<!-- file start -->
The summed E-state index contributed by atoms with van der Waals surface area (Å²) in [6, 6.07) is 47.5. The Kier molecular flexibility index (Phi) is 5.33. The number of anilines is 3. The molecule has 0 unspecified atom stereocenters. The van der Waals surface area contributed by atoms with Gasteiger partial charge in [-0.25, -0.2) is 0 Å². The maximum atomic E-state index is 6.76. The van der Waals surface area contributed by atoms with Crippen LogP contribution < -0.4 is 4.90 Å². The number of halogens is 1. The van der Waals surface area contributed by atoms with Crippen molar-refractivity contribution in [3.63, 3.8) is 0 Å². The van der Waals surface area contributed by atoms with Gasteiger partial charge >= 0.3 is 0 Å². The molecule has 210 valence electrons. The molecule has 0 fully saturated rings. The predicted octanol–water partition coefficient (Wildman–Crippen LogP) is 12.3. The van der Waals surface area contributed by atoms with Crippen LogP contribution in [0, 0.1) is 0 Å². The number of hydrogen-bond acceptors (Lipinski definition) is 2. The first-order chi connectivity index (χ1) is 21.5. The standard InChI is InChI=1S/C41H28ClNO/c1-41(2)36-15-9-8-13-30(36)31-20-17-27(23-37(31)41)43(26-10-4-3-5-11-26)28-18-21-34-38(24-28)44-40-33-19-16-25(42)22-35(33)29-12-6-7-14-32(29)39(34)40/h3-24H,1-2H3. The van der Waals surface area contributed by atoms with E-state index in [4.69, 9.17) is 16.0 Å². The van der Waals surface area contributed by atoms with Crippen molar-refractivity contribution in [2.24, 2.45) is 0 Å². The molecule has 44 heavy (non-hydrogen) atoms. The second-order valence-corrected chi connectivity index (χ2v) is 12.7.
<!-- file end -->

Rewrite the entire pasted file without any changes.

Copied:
The summed E-state index contributed by atoms with van der Waals surface area (Å²) in [6, 6.07) is 47.5. The Kier molecular flexibility index (Phi) is 5.33. The number of anilines is 3. The molecule has 0 unspecified atom stereocenters. The van der Waals surface area contributed by atoms with Gasteiger partial charge in [-0.25, -0.2) is 0 Å². The maximum atomic E-state index is 6.76. The van der Waals surface area contributed by atoms with Crippen LogP contribution < -0.4 is 4.90 Å². The number of halogens is 1. The van der Waals surface area contributed by atoms with Crippen molar-refractivity contribution in [3.63, 3.8) is 0 Å². The van der Waals surface area contributed by atoms with Gasteiger partial charge >= 0.3 is 0 Å². The molecule has 210 valence electrons. The molecule has 0 fully saturated rings. The predicted octanol–water partition coefficient (Wildman–Crippen LogP) is 12.3. The van der Waals surface area contributed by atoms with Crippen LogP contribution in [0, 0.1) is 0 Å². The number of hydrogen-bond acceptors (Lipinski definition) is 2. The first-order chi connectivity index (χ1) is 21.5. The standard InChI is InChI=1S/C41H28ClNO/c1-41(2)36-15-9-8-13-30(36)31-20-17-27(23-37(31)41)43(26-10-4-3-5-11-26)28-18-21-34-38(24-28)44-40-33-19-16-25(42)22-35(33)29-12-6-7-14-32(29)39(34)40/h3-24H,1-2H3. The van der Waals surface area contributed by atoms with E-state index in [4.69, 9.17) is 16.0 Å². The van der Waals surface area contributed by atoms with Crippen molar-refractivity contribution in [2.24, 2.45) is 0 Å². The molecule has 44 heavy (non-hydrogen) atoms. The second-order valence-corrected chi connectivity index (χ2v) is 12.7.